Bernard Khoury
Lebanon’s radical architect – Beirut
2005 – Ongoing
  • ‘Local Heroes’ Book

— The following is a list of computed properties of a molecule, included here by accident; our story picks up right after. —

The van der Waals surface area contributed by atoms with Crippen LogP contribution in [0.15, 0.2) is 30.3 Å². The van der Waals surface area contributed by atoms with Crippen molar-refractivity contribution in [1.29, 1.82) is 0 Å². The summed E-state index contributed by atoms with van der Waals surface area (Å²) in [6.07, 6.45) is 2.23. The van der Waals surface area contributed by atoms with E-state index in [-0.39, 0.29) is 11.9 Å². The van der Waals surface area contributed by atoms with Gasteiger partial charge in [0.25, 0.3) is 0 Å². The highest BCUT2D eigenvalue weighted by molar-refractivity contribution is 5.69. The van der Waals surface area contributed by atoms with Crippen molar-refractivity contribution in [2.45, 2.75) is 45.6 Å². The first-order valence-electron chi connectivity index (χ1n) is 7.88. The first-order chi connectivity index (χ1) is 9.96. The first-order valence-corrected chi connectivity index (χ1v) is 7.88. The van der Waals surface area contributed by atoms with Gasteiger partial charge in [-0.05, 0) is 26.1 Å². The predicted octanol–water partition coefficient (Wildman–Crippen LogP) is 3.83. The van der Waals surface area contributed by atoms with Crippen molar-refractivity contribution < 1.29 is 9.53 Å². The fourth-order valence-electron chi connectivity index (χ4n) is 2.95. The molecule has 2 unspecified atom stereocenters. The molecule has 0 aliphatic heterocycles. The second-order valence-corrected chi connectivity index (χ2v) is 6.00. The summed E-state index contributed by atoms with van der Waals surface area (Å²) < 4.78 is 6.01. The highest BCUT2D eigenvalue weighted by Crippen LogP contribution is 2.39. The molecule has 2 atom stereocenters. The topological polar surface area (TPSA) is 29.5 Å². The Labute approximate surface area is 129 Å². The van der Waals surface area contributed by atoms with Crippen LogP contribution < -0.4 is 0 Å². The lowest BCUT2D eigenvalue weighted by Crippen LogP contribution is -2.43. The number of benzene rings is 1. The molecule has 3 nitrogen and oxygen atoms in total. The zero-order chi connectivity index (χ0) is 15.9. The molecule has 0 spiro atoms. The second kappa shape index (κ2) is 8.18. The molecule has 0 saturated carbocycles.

In a 2006 New York Times article, Nicolai Ouroussoff refers to Bernard Khoury as “…the bad-boy architect of the Arab world.” All reputations are difficult to live up to (or ignore), but this one is particularly burdensome. Basically, bad boys don’t care; they float between non-conformity and veritable performance. It is not surprising then that when the widely celebrated Lebanese architect set out to publish his first book, he opted for a much more authored take on the conventional architectural monograph. He decided to infuse the content with a sizeable component dedicated to an ongoing narrative of identity, place and belonging that lies at the heart of a post-war generation. In a sense, Khoury’s story is everybody’s story, a very different reality from the predictable megalomania of a rock star architect. We ourselves were more than thrilled to take part in interpreting this chunk of history in which we all feel implicated. The publication design process was akin to storytelling: moving through people, places and times, and punctuating the bookscape with moments that are nothing short of spectacular. Veritable performance, probably. Non-conformity, most definitely. Bad boy, not so much.

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